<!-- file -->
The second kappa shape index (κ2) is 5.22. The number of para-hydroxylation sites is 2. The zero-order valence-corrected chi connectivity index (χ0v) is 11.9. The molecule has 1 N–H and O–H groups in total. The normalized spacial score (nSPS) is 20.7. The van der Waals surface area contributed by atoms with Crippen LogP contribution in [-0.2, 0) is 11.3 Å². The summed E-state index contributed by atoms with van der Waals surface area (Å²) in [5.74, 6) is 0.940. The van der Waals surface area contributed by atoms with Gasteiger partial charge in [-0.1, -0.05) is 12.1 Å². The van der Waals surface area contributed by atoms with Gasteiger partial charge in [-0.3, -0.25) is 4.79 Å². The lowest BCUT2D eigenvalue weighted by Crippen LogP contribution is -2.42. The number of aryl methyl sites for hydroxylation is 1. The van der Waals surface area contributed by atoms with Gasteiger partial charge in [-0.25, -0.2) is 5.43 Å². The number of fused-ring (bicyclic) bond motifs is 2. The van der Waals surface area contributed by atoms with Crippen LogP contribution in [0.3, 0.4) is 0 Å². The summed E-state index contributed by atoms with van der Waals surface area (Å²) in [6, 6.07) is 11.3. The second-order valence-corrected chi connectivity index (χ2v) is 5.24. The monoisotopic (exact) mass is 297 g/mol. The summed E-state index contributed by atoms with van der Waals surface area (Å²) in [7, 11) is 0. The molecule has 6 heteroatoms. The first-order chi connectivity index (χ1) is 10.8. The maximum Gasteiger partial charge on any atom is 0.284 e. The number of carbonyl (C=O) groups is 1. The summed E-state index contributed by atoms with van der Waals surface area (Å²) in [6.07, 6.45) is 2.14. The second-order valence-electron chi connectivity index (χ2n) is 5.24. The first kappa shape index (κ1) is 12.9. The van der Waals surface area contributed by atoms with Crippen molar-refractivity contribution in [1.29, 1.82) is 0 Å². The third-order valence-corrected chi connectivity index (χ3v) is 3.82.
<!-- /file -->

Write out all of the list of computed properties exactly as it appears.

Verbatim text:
The second kappa shape index (κ2) is 5.22. The number of para-hydroxylation sites is 2. The zero-order valence-corrected chi connectivity index (χ0v) is 11.9. The molecule has 1 N–H and O–H groups in total. The normalized spacial score (nSPS) is 20.7. The van der Waals surface area contributed by atoms with Crippen LogP contribution in [-0.2, 0) is 11.3 Å². The summed E-state index contributed by atoms with van der Waals surface area (Å²) in [5.74, 6) is 0.940. The van der Waals surface area contributed by atoms with Gasteiger partial charge in [-0.1, -0.05) is 12.1 Å². The van der Waals surface area contributed by atoms with Gasteiger partial charge in [-0.3, -0.25) is 4.79 Å². The lowest BCUT2D eigenvalue weighted by Crippen LogP contribution is -2.42. The number of aryl methyl sites for hydroxylation is 1. The van der Waals surface area contributed by atoms with Gasteiger partial charge in [-0.25, -0.2) is 5.43 Å². The number of fused-ring (bicyclic) bond motifs is 2. The van der Waals surface area contributed by atoms with Crippen LogP contribution in [0.3, 0.4) is 0 Å². The summed E-state index contributed by atoms with van der Waals surface area (Å²) in [6, 6.07) is 11.3. The second-order valence-corrected chi connectivity index (χ2v) is 5.24. The monoisotopic (exact) mass is 297 g/mol. The summed E-state index contributed by atoms with van der Waals surface area (Å²) in [7, 11) is 0. The molecule has 6 heteroatoms. The first-order chi connectivity index (χ1) is 10.8. The maximum Gasteiger partial charge on any atom is 0.284 e. The number of carbonyl (C=O) groups is 1. The summed E-state index contributed by atoms with van der Waals surface area (Å²) in [6.07, 6.45) is 2.14. The second-order valence-electron chi connectivity index (χ2n) is 5.24. The first kappa shape index (κ1) is 12.9. The van der Waals surface area contributed by atoms with Crippen molar-refractivity contribution in [1.29, 1.82) is 0 Å². The third-order valence-corrected chi connectivity index (χ3v) is 3.82.